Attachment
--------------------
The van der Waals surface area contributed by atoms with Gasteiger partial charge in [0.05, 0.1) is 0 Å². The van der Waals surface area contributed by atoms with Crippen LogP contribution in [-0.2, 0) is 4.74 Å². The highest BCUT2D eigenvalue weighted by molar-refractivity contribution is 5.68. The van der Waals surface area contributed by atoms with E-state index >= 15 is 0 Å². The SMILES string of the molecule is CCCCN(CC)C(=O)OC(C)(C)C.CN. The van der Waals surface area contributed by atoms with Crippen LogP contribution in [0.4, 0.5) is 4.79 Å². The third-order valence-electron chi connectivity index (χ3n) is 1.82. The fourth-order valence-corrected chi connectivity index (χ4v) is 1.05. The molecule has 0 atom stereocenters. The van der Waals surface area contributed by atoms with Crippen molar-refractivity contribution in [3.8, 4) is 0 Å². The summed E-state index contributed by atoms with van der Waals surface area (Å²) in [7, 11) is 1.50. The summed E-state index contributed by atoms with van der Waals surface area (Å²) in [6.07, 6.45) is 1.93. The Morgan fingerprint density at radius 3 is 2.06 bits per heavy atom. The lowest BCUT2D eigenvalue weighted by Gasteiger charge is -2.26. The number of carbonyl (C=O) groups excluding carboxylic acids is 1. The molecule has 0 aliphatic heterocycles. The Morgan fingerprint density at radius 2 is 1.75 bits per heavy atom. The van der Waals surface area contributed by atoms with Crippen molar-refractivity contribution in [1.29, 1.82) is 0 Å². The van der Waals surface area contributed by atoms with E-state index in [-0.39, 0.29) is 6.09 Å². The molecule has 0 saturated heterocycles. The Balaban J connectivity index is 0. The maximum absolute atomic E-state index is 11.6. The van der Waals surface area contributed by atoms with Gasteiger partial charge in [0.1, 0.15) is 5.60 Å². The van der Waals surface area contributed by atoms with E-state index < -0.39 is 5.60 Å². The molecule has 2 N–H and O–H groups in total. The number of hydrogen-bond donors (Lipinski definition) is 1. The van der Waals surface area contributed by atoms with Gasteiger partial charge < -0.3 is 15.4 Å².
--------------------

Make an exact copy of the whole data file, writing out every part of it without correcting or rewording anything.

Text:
The van der Waals surface area contributed by atoms with Gasteiger partial charge in [0.05, 0.1) is 0 Å². The van der Waals surface area contributed by atoms with Crippen LogP contribution in [-0.2, 0) is 4.74 Å². The highest BCUT2D eigenvalue weighted by molar-refractivity contribution is 5.68. The van der Waals surface area contributed by atoms with E-state index >= 15 is 0 Å². The SMILES string of the molecule is CCCCN(CC)C(=O)OC(C)(C)C.CN. The van der Waals surface area contributed by atoms with Crippen LogP contribution in [0.4, 0.5) is 4.79 Å². The third-order valence-electron chi connectivity index (χ3n) is 1.82. The fourth-order valence-corrected chi connectivity index (χ4v) is 1.05. The molecule has 0 atom stereocenters. The van der Waals surface area contributed by atoms with Crippen molar-refractivity contribution in [3.8, 4) is 0 Å². The summed E-state index contributed by atoms with van der Waals surface area (Å²) in [7, 11) is 1.50. The summed E-state index contributed by atoms with van der Waals surface area (Å²) in [6.07, 6.45) is 1.93. The Morgan fingerprint density at radius 3 is 2.06 bits per heavy atom. The lowest BCUT2D eigenvalue weighted by Gasteiger charge is -2.26. The number of carbonyl (C=O) groups excluding carboxylic acids is 1. The molecule has 0 aliphatic heterocycles. The Morgan fingerprint density at radius 2 is 1.75 bits per heavy atom. The van der Waals surface area contributed by atoms with Crippen molar-refractivity contribution in [1.29, 1.82) is 0 Å². The van der Waals surface area contributed by atoms with E-state index in [-0.39, 0.29) is 6.09 Å². The molecule has 0 saturated heterocycles. The Balaban J connectivity index is 0. The maximum absolute atomic E-state index is 11.6. The van der Waals surface area contributed by atoms with Gasteiger partial charge in [0.1, 0.15) is 5.60 Å². The van der Waals surface area contributed by atoms with E-state index < -0.39 is 5.60 Å². The molecule has 2 N–H and O–H groups in total. The number of hydrogen-bond donors (Lipinski definition) is 1. The van der Waals surface area contributed by atoms with Gasteiger partial charge < -0.3 is 15.4 Å².